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Publication numberUS5008778 A
Publication typeGrant
Application numberUS 07/258,405
Publication dateApr 16, 1991
Filing dateOct 17, 1988
Priority dateOct 20, 1987
Fee statusLapsed
Also published asDE3735456A1, EP0313131A2, EP0313131A3
Publication number07258405, 258405, US 5008778 A, US 5008778A, US-A-5008778, US5008778 A, US5008778A
InventorsGerhard Peyerl
Original AssigneeU.S. Philips Corporation
Export CitationBiBTeX, EndNote, RefMan
External Links: USPTO, USPTO Assignment, Espacenet
Accommodation device with shielded circuit boards
US 5008778 A
An accommodation device for accommodating circuit boards on two opposite inner sides with guide grooves into which the edges of the circuit boards are inserted and for accommodating circuit boards in shielded housings which include grooves for receiving ridges on the accommodation device, the grooves and ridges acting as a guide for the shielded housings.
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What is claimed is:
1. A framework for mounting circuit boards of a predetermined size which are housed in shielded housings whose walls include grooves and said framework for also mounting circuit boards of said predetermined size which are outside shielded housings, said framework having ridges which serve as guide means for insertion into said grooves in said shielded housings, said framework having carriers with grooves which serve as support means for said circuit boards which are outside shielded housings.
2. A framework as claimed in claim 1, wherein each said ridge is part of a sheet metal support for a shielded housing secured to said framework, part of said sheet metal being bent at a right angle to form said ridge.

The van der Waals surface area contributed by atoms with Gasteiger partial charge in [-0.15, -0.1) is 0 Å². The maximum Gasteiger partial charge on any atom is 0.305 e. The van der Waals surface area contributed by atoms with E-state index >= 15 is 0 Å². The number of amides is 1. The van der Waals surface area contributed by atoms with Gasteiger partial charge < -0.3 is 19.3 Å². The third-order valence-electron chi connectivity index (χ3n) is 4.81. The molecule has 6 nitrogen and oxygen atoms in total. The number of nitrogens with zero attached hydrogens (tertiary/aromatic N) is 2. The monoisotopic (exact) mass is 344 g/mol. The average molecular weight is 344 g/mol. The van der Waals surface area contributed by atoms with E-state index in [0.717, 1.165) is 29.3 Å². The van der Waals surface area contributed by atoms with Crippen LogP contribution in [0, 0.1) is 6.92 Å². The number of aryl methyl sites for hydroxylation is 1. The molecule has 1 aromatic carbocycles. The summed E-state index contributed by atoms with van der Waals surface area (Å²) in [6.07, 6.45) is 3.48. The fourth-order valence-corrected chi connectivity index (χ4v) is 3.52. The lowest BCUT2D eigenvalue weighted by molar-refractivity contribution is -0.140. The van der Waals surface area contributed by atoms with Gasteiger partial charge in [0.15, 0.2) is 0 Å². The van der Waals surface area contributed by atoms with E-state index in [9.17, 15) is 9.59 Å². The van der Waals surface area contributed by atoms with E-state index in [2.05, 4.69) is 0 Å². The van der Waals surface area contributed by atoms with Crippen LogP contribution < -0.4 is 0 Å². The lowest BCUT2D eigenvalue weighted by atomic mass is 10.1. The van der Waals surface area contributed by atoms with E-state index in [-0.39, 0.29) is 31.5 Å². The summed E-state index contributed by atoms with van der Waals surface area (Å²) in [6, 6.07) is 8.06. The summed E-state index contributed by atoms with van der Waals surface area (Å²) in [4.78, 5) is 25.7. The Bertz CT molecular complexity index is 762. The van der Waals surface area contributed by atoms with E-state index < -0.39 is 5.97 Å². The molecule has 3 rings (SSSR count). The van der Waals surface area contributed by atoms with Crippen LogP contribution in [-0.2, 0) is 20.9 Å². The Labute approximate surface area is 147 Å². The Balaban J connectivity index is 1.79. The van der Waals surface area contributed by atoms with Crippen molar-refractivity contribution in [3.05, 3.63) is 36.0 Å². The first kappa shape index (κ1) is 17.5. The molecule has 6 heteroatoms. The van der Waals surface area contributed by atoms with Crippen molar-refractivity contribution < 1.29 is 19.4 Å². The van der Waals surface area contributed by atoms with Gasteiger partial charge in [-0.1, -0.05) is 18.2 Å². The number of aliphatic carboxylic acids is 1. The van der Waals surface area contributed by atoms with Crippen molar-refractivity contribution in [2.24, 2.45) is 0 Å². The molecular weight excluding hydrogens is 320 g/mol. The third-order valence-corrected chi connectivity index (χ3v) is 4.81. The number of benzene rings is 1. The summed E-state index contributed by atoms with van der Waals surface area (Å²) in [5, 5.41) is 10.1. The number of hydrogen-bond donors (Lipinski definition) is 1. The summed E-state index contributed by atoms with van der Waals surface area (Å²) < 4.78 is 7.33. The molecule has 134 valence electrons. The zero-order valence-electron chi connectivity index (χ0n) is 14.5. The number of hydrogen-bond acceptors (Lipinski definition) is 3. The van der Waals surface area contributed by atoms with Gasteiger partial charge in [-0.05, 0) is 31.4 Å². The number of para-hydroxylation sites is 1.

3. A framework as claimed in claim 1, wherein each ridge is part of an elongate piece of synthetic material secured to said framework.

The invention relates to an accommodation device or framework for circuit boards in shielded housings, which have at two opposite side walls, grooves for the accommodation of, guide means co-on the accommodation device. Such shielded circuit boards are usually found in the electrical communicatio industry; the accommodation devices may be, for example, equipment housings or frames in which a large number of such shielded circuit boards can be accommodated.

It is known to provide devices for accommodating circuit boards with guide grooves on two opposite inner sides, into which grooves subassemblies in the form of assembled circuit boards can be inserted by their edges. The edges of the circuit boards in this case constitute guide means arranged on two opposite sides. It is further known to provide such circuit boards with metal shield hoods for shielding, one shield hood covering the soldering side and the other shield hood covering the side of the elements. The edges of the circuit board then remain free and can be used as guide means also in this shielded construction. The manufacture of two separate shield hoods and their attachments each time on a circuit board side is expensive, however.

It is further known from German Patent 2747894 to provide for improvement of the shielding by providing a closed housing made of metal, which has on opposite inner sides grooves, into which the circuit board can be inserted. Two opposite walls of the planar subassembly thus formed are provided externally with guide ridges, which are passed into correspondingly formed grooves in a frame work or in an accommodation frame. If in the same accommodation device both unshielded circuit boards and shielded planar subassemblies of the construction described above are used, it appears that in a uniform construction of the accommodation frame the circuit boards must have different dimensions dependent upon the fact whether they are or are not used in a shielded housing.

However, during the manufacture of circuit boards, given standard dimensions have been obtained, for example the so-called European standard size printed circuit boards. The distances between the circuit boards guide surfaces in the frameworks and accommodation frames are proportioned in accordance with these standardized dimensions. A reduction of the circuit board surface area available compared with the standard size is also undesirable because consequently the accommodation capacity of the circuit board is limited.

The invention has for its object to construct a device of the kind mentioned in the opening paragraph in such a manner that without modification of the dimensions of the frameworks or accommodation frames circuit boards of the size otherwise usual therefore can be provided in a closed shielded housing.